Then again, I’ve felt this way on all of our journeys. On some of them, maybe all of them, I’ve been right. We just need to get our butts out of here the day after tomorrow, and make a run for the border, as fast as we can. Maybe we need to do another overnight. I’m just beginning to be freaked out about time and cold, and if I’m more freaked out about that than I am about the shower, then that’s really saying something.

We’re in Annapolis, tonight, which is cool. Anchored right off the Naval Academy. Coming in today was crazy. There was a sailboat race going on right in the mouth of the harbor, and with almost no wind these boats were tacking straight towards us. Some of them were literally three yards from our bow before they tacked. We, of course, were motoring straight here, trying to get here before the harbormaster’s office closed, which we failed to do.

I’m not sure we’re anchored in a place we’re really allowed to be. A ferry keeps making loud noises as it goes past, but the police went by earlier and didn’t say anything. We’re right at the edge of a mooring field, right behind a crazy green catamaran, but we’re right in the middle of everything, and it just doesn’t seem like we’d be allowed to anchor here. Still, we’re going to stay until someone says something, and hopefully we’ll be safe in the storm tomorrow.

We've also managed to get wireless access, although it involves a pseudo-prehistoric ritual of pressing the send button and then angling the laptop up towards the sky in a half-hopeful, half-prayerful stance. Karl's out collecting the fenders that have gathered in the corners of the harbor. As he says, they're worth twenty bucks a piece. That's a pretty penny. I'm a little depressed at having missed the showers, but I know we won't leave until we get one, so that makes me feel better. And I just want to get south fast. This cold is not cutting it.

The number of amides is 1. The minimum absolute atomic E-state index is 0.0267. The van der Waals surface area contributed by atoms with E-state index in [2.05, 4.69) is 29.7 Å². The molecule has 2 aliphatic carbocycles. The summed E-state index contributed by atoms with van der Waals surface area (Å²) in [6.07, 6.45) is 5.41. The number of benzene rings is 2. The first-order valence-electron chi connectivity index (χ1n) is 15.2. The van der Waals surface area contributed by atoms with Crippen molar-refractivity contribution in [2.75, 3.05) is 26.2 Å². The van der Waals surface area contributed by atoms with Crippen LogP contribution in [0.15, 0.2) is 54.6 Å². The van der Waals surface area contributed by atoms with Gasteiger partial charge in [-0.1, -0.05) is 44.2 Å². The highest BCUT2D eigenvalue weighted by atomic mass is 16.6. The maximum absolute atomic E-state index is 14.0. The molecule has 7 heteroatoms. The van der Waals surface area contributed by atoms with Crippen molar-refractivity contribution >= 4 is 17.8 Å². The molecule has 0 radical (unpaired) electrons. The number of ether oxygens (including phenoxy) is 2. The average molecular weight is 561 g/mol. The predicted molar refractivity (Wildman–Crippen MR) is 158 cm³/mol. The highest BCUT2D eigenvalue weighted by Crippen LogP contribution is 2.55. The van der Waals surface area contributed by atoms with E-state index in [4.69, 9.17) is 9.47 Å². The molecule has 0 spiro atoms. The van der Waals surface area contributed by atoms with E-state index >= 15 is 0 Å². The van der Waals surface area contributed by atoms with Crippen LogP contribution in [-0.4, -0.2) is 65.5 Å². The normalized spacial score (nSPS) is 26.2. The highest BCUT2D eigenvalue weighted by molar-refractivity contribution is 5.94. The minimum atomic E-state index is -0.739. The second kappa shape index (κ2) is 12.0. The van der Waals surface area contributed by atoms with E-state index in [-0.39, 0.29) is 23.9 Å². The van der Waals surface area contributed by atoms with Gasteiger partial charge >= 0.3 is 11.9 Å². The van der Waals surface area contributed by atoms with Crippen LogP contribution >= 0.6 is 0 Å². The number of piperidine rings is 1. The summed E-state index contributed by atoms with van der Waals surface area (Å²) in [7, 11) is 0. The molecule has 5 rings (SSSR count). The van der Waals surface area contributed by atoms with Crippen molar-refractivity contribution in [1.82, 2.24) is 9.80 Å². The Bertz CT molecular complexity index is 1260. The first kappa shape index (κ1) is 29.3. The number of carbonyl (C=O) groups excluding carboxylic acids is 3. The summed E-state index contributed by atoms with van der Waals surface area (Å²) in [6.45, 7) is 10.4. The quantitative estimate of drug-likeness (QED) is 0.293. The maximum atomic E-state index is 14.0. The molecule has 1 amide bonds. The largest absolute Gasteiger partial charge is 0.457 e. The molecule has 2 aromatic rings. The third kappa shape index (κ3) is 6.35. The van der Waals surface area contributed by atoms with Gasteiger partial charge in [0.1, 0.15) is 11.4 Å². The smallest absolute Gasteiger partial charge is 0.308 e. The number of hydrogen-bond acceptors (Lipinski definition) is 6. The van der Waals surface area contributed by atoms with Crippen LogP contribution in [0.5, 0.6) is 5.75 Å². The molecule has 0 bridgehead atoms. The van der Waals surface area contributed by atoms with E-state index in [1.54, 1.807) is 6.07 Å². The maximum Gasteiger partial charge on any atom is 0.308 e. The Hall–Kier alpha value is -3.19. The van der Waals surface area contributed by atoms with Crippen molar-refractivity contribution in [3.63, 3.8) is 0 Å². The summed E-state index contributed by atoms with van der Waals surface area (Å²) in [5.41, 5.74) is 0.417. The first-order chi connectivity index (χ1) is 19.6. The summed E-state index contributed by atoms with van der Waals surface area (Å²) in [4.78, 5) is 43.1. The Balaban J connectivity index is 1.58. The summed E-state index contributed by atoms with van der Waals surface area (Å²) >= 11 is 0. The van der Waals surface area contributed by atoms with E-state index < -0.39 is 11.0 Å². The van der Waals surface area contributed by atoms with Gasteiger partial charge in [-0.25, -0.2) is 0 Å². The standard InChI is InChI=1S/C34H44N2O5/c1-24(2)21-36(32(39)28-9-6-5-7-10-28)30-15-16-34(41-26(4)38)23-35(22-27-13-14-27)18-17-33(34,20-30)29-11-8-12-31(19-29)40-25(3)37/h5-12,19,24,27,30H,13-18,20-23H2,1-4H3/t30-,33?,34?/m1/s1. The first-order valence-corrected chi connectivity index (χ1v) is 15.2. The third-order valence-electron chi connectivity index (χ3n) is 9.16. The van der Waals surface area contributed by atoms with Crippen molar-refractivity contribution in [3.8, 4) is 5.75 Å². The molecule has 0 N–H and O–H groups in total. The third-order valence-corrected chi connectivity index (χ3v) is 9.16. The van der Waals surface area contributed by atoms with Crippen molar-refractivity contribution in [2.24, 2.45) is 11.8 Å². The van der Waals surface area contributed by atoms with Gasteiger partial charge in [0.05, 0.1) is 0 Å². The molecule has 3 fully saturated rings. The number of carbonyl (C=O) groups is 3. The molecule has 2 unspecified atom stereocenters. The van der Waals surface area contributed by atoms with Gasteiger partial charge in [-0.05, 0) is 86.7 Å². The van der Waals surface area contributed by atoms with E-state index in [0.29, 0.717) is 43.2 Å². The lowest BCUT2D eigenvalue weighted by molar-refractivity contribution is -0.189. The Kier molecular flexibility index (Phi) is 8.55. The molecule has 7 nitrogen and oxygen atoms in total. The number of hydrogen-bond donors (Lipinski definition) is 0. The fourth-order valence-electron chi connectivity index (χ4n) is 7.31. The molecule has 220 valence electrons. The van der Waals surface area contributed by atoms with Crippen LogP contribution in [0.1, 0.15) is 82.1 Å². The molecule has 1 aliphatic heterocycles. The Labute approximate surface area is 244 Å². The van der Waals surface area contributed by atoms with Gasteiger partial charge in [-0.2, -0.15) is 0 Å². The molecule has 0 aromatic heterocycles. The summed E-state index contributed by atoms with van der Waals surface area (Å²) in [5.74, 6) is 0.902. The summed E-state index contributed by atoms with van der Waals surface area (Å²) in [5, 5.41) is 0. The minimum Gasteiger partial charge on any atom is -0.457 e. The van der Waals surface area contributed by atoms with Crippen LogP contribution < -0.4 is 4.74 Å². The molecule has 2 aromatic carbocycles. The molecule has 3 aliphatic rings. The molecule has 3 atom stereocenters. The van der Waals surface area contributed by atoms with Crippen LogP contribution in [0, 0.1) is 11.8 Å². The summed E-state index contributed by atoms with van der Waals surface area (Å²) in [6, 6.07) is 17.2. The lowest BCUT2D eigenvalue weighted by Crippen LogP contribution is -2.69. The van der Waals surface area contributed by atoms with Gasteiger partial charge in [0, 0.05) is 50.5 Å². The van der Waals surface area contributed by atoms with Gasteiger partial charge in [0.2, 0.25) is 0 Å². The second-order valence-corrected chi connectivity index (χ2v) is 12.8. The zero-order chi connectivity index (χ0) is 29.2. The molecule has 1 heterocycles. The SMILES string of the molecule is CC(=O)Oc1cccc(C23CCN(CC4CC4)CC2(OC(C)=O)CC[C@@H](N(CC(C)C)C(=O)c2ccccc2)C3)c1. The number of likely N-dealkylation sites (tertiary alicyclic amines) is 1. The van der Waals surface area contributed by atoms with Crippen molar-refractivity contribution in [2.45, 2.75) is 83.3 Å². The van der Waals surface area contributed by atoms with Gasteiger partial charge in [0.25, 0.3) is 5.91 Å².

Pictures of sailboat racing in Annapolis

It's crazy that these people race in December. The whole harbor was full of boats.

Saturday, December 02, 2006

Swan Creek, MD

0 nm
Wind: NW 15-20 knots, gusting to 25 knots

The forecasters predicted 10-15 knots of wind today, and we were all set to leave. They lie. The forecast keeps disagreeing with the actual buoy reports, which all have gusts of up to at least 25. It’s pretty and sunny out, if cold but I think we’re going to wait until tomorrow to move.

The plus side: we were able to do research on area showers and discovered the town dock in Annapolis still has them for a dollar! Hooray! That’s the goal for tomorrow, and I can finally feel clean again. Thank God. Although I’m not going to count my chickens just yet. Just, all you people out there—be grateful every time you step under that blistering hot stream of limitless fresh water in the morning. In fact, go take an extra shower today. Right now. Get off your butt and go take a shower, as hot as you can stand it, just for me. I’d appreciate it.

Friday, December 01, 2006

Swan Creek, MD

0 nm
Wind: SW 25-30 knots, gusting to 40

Another day socked in against the wind, and I think it’s the worst we’ve ever been through. Karl spent all day massaging the rode, letting out an additional twenty feet about every two hours, until we finally had 200 feet of rode out, a little ridiculous for our eight-foot-deep anchorage. But at least we’ll sleep soundly.